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Learn the essentials of antibody conjugation with our user-friendly guide.
Updated August 2, 2023.
Antibody conjugation, also known as antibody labeling, is the process of linking an antibody to a specific tag or label. Most immunoassays require antibodies either directly conjugated to a specific label or detected by a conjugated secondary antibody to provide a measurable signal.
When conjugated, a primary antibody allows for the direct detection of the target antigen of interest without needing a secondary antibody. Using direct detection has pros and cons, which are explored in our antibody conjugation guide.
Labels used to conjugate antibodies include fluorescent dyes, small molecules (eg, biotin), enzymes (horseradish peroxidase (HRP) or alkaline phosphatase (AP)), proteins (eg, R-PE, APC, streptavidin), latex or gold nanoparticles, and oligonucleotides. The choice of the label will depend on the experimental application, as shown in Table 1.
Table 1. Labels and their most common applications.
|Western blot||HRP, AP, fluorescent dyes|
|Immunofluorescence||Fluorescent dyes, including Alexa Fluor® dyes|
|Fluorescent immunohistochemistry (singleplex)||Fluorescent dyes|
|Fluorescent immunohistochemistry (multiplex)||Fluorescent dyes, oligonucleotides|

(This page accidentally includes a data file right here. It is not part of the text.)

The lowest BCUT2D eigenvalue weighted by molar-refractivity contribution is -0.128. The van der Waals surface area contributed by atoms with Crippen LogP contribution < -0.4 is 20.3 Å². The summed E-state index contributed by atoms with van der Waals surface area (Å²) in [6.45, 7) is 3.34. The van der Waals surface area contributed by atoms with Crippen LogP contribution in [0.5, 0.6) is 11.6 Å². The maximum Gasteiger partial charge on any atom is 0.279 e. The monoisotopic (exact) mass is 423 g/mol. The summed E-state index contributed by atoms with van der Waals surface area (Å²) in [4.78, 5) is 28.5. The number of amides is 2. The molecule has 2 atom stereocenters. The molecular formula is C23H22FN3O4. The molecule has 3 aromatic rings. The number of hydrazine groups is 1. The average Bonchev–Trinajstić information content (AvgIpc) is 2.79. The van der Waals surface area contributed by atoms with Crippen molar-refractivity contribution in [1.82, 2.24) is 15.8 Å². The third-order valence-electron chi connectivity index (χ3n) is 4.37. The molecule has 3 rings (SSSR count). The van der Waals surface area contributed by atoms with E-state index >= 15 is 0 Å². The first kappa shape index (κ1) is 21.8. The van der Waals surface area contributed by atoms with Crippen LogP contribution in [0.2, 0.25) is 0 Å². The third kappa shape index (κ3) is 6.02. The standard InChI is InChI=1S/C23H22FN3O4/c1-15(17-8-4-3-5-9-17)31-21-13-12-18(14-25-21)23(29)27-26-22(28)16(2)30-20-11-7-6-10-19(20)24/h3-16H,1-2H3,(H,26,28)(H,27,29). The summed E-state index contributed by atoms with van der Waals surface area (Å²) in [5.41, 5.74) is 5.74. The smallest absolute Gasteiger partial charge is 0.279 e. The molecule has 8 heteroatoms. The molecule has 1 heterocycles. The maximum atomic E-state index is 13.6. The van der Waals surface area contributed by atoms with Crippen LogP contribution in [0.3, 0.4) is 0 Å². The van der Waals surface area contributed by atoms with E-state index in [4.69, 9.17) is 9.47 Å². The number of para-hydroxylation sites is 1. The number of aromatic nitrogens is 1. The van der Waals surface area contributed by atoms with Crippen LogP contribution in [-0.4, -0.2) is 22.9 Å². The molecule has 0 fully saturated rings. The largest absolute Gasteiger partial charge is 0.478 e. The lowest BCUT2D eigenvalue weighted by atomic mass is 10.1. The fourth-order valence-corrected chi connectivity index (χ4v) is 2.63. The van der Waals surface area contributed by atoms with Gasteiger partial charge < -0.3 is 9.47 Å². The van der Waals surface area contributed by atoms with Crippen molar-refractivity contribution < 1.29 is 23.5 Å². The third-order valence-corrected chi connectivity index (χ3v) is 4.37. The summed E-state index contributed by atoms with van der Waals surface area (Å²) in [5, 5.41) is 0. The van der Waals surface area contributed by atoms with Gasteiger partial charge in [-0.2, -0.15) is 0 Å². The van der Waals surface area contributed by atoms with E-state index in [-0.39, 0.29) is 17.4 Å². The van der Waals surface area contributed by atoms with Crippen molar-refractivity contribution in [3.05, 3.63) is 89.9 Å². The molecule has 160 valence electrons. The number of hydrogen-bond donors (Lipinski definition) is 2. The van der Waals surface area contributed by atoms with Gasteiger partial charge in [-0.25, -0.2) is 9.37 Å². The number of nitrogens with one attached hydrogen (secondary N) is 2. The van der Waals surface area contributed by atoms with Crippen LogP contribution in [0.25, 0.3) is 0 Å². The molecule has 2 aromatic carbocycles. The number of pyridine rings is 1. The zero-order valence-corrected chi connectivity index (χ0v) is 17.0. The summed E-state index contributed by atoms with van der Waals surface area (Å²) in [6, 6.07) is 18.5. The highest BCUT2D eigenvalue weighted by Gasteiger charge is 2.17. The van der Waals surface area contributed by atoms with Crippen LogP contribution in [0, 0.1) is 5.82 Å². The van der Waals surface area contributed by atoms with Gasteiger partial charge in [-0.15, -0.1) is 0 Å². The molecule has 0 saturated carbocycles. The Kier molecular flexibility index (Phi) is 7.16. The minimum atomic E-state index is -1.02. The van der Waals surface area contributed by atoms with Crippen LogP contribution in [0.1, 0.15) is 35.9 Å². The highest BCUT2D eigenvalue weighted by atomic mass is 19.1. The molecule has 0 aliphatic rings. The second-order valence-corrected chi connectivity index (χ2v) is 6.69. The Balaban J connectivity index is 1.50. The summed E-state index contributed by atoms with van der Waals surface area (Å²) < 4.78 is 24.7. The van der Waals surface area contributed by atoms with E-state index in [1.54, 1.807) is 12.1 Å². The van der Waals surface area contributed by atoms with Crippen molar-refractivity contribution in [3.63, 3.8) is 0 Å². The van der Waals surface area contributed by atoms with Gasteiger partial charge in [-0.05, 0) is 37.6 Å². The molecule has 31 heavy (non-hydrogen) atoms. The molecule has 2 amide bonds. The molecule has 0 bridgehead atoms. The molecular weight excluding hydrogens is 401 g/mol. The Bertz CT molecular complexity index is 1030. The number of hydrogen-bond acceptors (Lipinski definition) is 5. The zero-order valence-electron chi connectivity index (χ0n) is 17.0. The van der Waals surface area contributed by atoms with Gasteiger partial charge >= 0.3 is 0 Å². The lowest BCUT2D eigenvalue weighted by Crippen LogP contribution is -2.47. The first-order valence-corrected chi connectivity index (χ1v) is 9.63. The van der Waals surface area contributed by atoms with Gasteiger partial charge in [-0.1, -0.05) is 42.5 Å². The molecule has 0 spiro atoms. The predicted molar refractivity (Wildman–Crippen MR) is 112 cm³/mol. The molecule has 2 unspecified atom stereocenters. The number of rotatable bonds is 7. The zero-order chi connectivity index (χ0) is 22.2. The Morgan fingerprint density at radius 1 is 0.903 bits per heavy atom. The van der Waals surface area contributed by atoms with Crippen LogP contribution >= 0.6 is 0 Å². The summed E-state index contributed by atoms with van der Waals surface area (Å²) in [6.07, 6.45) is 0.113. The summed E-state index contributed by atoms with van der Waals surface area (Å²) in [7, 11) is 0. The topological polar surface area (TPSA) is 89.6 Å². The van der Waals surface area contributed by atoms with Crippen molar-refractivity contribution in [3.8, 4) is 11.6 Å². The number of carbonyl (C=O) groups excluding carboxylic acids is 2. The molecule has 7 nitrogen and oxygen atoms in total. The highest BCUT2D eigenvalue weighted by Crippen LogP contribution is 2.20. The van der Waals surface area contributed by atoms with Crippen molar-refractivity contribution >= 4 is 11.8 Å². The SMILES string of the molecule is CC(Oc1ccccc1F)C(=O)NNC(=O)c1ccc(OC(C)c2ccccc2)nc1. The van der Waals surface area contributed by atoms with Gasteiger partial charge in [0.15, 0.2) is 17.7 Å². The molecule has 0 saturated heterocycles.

|Chromogenic immunohistochemistry||HRP, AP, Biotin|
|Flow cytometry||Fluorescent dyes, such as Alexa Fluor® dyes, and fluorescent proteins, including Phycoerythrin (PE), Allophycocyanin (APC), and tandem dyes|
|ELISA, ELISA-based applications||HRP, Biotin|
|Immuno-PCR, Proximity ligation assay (PLA), Single-cell proteomics||Oligonucleotides|
|Lateral Flow Assay (LFA)||Latex and gold nanoparticles, Fluorescent nanoparticles (Europium)|
|Mass Cytometry (CyTOF®, Imaging Mass Cytometry™)||Metal ion tags|
Traditional covalent conjugation techniques, such as the NHS ester and two-tag methods, usually involve attaching the label to lysine residues. These conjugation protocols typically require knowledge of chemistry and experience in separation techniques, such as fixed-column chromatography, to remove low molecular weight activation reagents for the label and/or antibody.
Alternatively, simpler, three-step conjugation kits only require the addition of your antibody to a tube containing your desired label. These kits can help avoid common issues associated with the covalent conjugation process, including eliminating the need for separation steps to ensure the retention of your antibody.
Our comprehensive guide covers the ins and outs of antibody conjugation, including the difference between direct and indirect assays, common labels used, different chemistries behind antibody labeling, and methods you can use to conjugate your primary antibody.
If you’ve got any questions about our kits or conjugated antibodies, or you’d like to know about our custom conjugation solutions, we’d love to hear from you – get in touch.
Alexa Fluoris a registered trademark of Life Technologies. Alexa Fluor dye conjugates contain(s) technology licensed to Abcam by Life Technologies.